Black Flint Students Haven’t Caught Up

When the water crisis emerged, public-school students in the majority-Black city fell behind their peers. No one knows how they’ll catch up.

Black Flint Students Haven’t Caught Up
When the water crisis emerged, public-school students in the majority-Black city fell behind their peers. No one knows how they’ll catch up. (Dr.Danielle Green with some of her Flint students.)

by Aziah Siid

This story part of “Flint’s Still Fighting,” Word In Black’s series about the decade-long water crisis, and the struggles and triumphs still transforming the majority-Black city.

April 25 marks exactly 10 years since a tragic story of environmental and racial injustice began in Flint, Michigan. An unelected bureaucrat decided that saving $5 million over two years was worth risking the health and futures of thousands of children in the majority-Black city. The city’s drinking water supply was switched from the reliable Lake Huron to the toxic Flint River, releasing a torrent of lead and poisoning a generation.

Due to the crisis, health researchers found blood lead levels in Flint’s children doubled from roughly 2.5% to 5%. Under CDC guidelines, even miniscule detectable levels of lead in blood are associated with difficulties learning, developmental delays, and behavioral issues. 

And now a new study published in “Science Advances” by a team of researchers from Princeton University and the University of Michigan finds that the seemingly benign decision to switch the city’s water source — and the lead poisoning that accompanied it — triggered an academic setback for a generation of Flint schoolchildren. 

Analyzing standardized test scores from 2007 to 2019, researchers found that, after the crisis, students lost the equivalent of five months of learning progress in math — and they hadn’t recovered by 2019. They wrote however, that they “did not observe a significant detectable effect on reading achievement in our main analysis.”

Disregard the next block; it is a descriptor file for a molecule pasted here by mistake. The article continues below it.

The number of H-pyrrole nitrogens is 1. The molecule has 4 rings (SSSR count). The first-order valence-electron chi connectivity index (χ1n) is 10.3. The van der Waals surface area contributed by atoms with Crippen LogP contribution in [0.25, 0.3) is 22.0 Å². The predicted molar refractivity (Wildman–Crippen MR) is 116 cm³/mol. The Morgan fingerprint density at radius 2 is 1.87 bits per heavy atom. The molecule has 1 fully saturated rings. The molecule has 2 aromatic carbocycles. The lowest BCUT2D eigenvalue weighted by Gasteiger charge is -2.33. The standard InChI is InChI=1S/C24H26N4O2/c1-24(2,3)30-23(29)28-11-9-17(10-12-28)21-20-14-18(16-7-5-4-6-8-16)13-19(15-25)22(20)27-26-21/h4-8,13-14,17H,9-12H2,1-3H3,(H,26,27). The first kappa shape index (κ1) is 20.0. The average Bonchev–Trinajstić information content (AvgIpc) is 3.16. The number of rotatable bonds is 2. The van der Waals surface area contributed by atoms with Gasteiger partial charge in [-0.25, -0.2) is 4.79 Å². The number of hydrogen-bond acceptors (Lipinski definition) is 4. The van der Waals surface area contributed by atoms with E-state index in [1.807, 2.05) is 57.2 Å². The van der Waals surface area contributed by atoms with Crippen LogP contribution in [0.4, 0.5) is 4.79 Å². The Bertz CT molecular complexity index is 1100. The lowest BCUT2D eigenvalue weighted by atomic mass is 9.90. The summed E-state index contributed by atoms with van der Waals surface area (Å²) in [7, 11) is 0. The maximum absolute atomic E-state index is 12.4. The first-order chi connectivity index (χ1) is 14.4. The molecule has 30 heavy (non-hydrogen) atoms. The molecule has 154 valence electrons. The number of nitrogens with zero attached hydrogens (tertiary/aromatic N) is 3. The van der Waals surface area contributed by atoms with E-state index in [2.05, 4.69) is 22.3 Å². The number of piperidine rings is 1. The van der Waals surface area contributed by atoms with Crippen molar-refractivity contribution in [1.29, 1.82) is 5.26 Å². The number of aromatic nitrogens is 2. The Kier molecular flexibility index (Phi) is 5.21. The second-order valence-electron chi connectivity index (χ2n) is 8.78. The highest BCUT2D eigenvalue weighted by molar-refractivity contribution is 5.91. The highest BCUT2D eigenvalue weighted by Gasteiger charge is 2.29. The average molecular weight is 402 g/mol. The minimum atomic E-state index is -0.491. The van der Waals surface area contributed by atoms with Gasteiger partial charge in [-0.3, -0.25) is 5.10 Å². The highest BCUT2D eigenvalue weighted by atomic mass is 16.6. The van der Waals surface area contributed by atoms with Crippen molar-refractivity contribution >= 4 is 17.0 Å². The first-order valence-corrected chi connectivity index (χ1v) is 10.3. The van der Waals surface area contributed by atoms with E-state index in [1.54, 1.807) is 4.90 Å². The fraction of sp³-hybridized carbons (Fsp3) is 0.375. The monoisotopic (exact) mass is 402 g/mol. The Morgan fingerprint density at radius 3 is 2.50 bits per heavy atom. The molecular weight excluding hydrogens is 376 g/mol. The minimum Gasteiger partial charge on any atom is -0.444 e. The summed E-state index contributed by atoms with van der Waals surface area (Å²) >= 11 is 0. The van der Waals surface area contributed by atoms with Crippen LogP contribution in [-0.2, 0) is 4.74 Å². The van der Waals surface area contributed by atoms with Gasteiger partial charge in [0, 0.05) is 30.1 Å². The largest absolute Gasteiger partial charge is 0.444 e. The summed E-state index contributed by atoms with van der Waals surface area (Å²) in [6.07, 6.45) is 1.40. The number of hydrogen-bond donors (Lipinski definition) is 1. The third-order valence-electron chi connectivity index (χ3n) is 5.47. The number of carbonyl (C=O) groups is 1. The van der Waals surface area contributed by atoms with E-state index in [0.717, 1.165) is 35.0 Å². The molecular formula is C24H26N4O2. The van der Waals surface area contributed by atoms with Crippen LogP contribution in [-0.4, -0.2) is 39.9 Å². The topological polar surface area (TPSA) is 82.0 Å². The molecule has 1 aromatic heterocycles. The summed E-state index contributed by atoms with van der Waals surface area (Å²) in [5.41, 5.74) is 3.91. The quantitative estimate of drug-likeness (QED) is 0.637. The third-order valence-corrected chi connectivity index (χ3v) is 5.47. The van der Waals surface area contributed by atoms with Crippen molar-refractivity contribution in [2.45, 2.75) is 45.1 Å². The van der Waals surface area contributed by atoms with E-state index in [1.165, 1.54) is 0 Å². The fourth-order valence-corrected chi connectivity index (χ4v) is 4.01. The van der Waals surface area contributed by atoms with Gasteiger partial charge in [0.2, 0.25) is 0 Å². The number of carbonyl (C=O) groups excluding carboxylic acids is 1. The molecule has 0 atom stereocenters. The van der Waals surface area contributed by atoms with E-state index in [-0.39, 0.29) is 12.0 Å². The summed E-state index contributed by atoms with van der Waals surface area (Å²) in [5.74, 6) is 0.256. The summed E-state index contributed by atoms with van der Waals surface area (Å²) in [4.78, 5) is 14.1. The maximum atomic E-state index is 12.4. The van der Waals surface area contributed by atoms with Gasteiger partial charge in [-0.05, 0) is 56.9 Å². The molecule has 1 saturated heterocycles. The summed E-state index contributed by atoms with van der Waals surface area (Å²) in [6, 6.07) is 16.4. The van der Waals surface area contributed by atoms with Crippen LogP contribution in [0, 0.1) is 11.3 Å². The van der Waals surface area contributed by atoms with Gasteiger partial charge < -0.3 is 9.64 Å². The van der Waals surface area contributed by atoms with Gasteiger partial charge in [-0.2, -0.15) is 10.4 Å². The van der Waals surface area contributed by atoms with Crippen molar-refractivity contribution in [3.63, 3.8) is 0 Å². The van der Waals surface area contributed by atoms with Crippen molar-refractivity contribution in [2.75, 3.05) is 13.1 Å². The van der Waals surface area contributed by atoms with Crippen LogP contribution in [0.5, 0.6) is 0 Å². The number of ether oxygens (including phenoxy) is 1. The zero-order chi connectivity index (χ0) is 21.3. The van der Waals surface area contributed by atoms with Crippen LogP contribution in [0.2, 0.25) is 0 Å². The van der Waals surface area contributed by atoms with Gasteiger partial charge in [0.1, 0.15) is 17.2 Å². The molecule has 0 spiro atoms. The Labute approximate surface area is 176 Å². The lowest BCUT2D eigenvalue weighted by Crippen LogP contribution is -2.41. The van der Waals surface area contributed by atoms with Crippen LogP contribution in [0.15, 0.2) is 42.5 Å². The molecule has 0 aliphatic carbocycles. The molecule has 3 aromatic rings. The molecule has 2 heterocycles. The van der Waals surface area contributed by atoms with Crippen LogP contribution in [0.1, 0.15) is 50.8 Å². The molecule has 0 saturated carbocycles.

But that’s just what can be quantified on standardized tests.

One former Flint public-school teacher, reflecting on her classroom experience, believes the literacy rate among the city’s schoolchildren may have plunged drastically — motivation for her to create a nonprofit organization to help them catch up. 

“One of the big things we dealt with was the declining literacy rates due to the water crisis,” says Danielle Green, who taught for two decades and is CEO of EMPOWER The People, an organization she founded to help Flint’s youth.

“I think the literacy rates dropped 75%” since the crisis, she says.  

Black Students Left Behind 

To be clear, there were problems in Flint’s schools before the water crisis made headlines. A decade ago, in 2014, roughly 56% of Flint’s population was Black and 37% was white, but four schools had fewer than 10% white students — meeting the threshold of “intensely segregated,” according to UCLA’s Civil Rights Project.

“It tells me about an exodus of the white population,” retired principal Willa Hawkins said at the time.

A 2017 report on the Flint Water Crisis from the Michigan Civil Rights Commission found that in Flint, “white students’ needs were almost always addressed first, including placement in the newer and better schools, while all but a very few black students were denied access to programs that would open the door to higher education and greater opportunity.”

In addition to experiencing these harms related to racial and educational segregation, just over 42% of Black people in Flint were living in poverty in 2014.